Forum

discovery

interesting

interesting indeed.

my last two relapses coincided with spring time farming activities, such as the ploughing of fields etc and thus perhaps a significant increase in airborne soil molecules?

although i am also curious as to the effects of the industrial application of chemicals; pesticides and fungicides etc. as other potential triggers.

i wonder if the abundance of the soil based bacteria correlates with the geographical distribution of MS sufferers.

since forever, with most MS’ers being found in nothern countries, it was thought exposure to sun light was a factor. might it be that the warmer / moister environments near the equator simply suppress bacteria populations?

Thanks for the link.For what it’s worth I spent much of my childhood playing in and with soil,.Sandhurst involved plenty of time digging in soil and my extra curricular activities to the Fire Brigade involved digging hedges and tree stumps out.I don’t play in soil anymore…I do miss it though

Who knows,but I’ll try any solution.

Wb

Good article,there has to be more research in it.Does ms affect people more living in the countryside or the city.I get my relapses in summer/autumn.I got my last 2 relapses as i was working outdoors in the countryside cutting timber for myself.Other guys i know live near mountains and told me that a lot of people in their area have ms.Farming communities.Interesting article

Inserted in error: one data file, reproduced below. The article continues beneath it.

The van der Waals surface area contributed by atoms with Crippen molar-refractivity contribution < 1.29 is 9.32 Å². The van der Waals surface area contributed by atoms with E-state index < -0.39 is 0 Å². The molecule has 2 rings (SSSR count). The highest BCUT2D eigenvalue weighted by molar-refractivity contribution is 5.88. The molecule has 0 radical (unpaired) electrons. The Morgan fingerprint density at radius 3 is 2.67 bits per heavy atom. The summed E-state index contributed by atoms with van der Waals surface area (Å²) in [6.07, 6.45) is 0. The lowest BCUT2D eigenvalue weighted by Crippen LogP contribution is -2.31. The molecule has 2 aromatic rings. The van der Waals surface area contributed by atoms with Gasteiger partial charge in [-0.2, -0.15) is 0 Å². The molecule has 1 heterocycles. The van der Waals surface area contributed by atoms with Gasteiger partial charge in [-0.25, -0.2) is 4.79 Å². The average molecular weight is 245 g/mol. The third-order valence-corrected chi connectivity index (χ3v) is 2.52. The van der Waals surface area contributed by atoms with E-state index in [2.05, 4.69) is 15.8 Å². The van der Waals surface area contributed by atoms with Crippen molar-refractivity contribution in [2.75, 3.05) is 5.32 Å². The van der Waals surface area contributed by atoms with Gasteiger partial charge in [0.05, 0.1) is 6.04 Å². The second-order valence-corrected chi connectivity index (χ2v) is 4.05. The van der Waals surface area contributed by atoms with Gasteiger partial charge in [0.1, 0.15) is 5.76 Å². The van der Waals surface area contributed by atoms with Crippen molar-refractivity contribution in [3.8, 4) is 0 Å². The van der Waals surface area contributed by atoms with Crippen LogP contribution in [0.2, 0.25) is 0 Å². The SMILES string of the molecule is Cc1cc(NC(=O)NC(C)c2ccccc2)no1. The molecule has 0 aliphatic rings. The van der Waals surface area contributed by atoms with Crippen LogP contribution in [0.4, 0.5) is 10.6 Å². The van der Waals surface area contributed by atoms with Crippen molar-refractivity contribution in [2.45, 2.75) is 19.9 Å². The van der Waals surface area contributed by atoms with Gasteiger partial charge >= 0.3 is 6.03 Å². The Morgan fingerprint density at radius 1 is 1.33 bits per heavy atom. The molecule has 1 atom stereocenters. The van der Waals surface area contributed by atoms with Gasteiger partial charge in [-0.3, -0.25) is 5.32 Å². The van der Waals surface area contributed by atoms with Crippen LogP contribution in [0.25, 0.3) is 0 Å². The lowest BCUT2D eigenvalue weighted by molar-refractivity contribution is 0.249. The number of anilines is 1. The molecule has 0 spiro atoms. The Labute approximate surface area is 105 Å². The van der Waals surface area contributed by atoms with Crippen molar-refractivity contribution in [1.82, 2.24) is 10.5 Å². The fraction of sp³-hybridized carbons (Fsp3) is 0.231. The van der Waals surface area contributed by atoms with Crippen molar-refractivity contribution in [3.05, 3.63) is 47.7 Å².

Take a look at this one as well - published about 4 months later:

Geoff

Even more interesting article doctor geoff.Type a of the toxin neutralises type b or d which is the toxin that people with ms are lacking.Just a mystery this ms thing is.The question is why do more women get ms than men do.Im sure someone is studying these soil based toxins,i hope so.

Interesting, but not new, as you’ll see from the date.

The frustrating thing with all of these theories is they never fit everyone with MS. I was a bookish child, didn’t play out much, and disliked getting dirty. I didn’t come from an agricultural community, and have had little or no contact with soil. So it would be difficult to explain how I came to acquire a rare soil-borne bacterium - unless it was through contaminated meat. But I would think normal cooking would destroy most bacteria. I’ve never been someone who likes my meat rare, either.

Tina

Anitra,its true that everyone with ms is different,every country is so different.There is an increase in MS in the middle east,india and they have different farming techniques and different climates.An environmental factor is always said to be 1 trigger for ms,thats a broad factor.I,believe that gut bacteria is a cause,for many illnesses but what triggers that bacteria to permetrate the BBB is the question